Titles, styles and honours[edit]

Viceregal styles of
Quentin Bryce
(2008–2014)
Badge of the Governor-General of Australia.svg
Reference style Her Excellency the Honourable
Spoken style Your Excellency
Alternative style Ma'am

Titles[edit]

  • 23 December 1942 – 11 December 1964: Miss Quentin Strachan
  • 12 December 1964 – 25 January 1988: Mrs Quentin Bryce
  • 26 January 1988 – 29 April 2003: Mrs Quentin Bryce AO
  • 30 April 2003 – 28 July 2003: Mrs Quentin Bryce AC
  • 29 July 2003 – 29 July 2008: Her Excellency Ms Quentin Bryce AC, Governor of Queensland
  • 30 July 2008 – 4 September 2008: Ms Quentin Bryce AC
  • 5 September 2008 – 25 October 2011: Her Excellency Ms Quentin Bryce AC, Governor-General of the Commonwealth of Australia
  • 26 October 2011 – 8 May 2013: Her Excellency Ms Quentin Bryce AC CVO, Governor-General of the Commonwealth of Australia
  • 8 May 2013 – 24 March 2014: Her Excellency the Honourable Quentin Bryce AC CVO, Governor-General of the Commonwealth of Australia[49]
  • 25 March 2014 – 28 March 2014: Her Excellency the Honourable Dame Quentin Bryce AD CVO, Governor-General of the Commonwealth of Australia[50]
  • 28 March 2014 – Present: The Honourable Dame Quentin Bryce AD CVO

Honours[edit]

OrderAustraliaRibbon.png Dame of the Order of Australia (AD) 25 March 2014
Companion of the Order of Australia (AC) 30 April 2003[51]
Officer of the Order of Australia (AO) 26 January 1988 "In recognition of service to the community, particularly to women and children".[52]
Royal Victorian Order UK ribbon.png Commander of the Royal Victorian Order (CVO) 26 October 2011 by Her Majesty, Queen Elizabeth II during her Royal Visit.[53][54]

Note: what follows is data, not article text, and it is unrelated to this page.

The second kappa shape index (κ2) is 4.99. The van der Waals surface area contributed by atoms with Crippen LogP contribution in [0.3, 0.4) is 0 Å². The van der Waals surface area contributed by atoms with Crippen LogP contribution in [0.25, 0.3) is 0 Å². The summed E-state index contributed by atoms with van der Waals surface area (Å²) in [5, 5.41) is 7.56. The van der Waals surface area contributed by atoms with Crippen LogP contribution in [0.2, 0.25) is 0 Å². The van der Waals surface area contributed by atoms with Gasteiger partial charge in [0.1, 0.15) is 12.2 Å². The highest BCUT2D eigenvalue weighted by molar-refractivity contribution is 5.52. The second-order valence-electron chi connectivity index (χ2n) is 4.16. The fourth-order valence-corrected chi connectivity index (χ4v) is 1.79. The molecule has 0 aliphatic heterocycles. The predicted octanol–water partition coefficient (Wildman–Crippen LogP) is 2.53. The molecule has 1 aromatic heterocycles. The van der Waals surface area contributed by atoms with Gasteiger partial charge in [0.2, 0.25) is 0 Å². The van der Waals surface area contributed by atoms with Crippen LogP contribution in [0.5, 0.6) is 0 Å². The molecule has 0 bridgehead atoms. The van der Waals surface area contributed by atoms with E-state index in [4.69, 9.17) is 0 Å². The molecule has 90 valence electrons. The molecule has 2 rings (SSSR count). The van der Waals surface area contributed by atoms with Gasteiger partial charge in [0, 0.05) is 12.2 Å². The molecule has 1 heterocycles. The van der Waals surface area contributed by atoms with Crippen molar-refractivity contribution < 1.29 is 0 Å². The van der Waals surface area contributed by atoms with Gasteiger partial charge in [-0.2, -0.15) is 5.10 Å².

Order of St John (UK) ribbon.png Dame of grace of The Most Venerable Order of The Hospital of St John of Jerusalem November 2003[12]
Australian Sports Medal ribbon.png Australian Sports Medal 25 December 2000 "For Services to Women's Cricket".[55]
Centenary Medal (Australia) ribbon.png Centenary Medal 1 January 2001 "For service to Australian society in business leadership".[56]
Noribbon.svg Commemorative Medal for the 30th Anniversary of Vanuatu 30 July 2010[57]
Order of the Crown of Tonga - ribbon bar.gif Grand Cross of the Royal Order of the Crown October 2010 Invested by His Majesty, King George Tupou V, King of Tonga.[58]

Honorary military positions[edit]

Honorary degrees[edit]

Queensland:

New South Wales:

Footnotes[edit]

  1. ^ Pollard (13 April 2008)
  2. ^ "Governor-General's Investiture; Departure of Her Majesty The Queen and His Royal Highness The Duke of Edinburgh from Canberra; Credentials; State Dinner in Honour of the President and Commander in Chief of the Armed Forces of the Federal Republic of Nigeria". Australian Government. 2011. Retrieved 27 October 2011. 
  3. ^ "Australia gets first woman Governor General". The Age. Australian Associated Press. 5 September 2008. Retrieved 13 November 2011. 
  4. ^ Monarchists decry Governor-General Quentin Bryce's support for a republic, Radio Australia, 23 November 2013
  5. ^ "Monarchists decry Governor-General Quentin Bryce's support for a republic", Radio Australia, 23 November 2013. Retrieved 29 November 2013.
  6. ^ http://www.pm.gov.au/media/2014-02-24/governor-general-designate-be-sworn
  7. ^ a b c d e Singh (2010)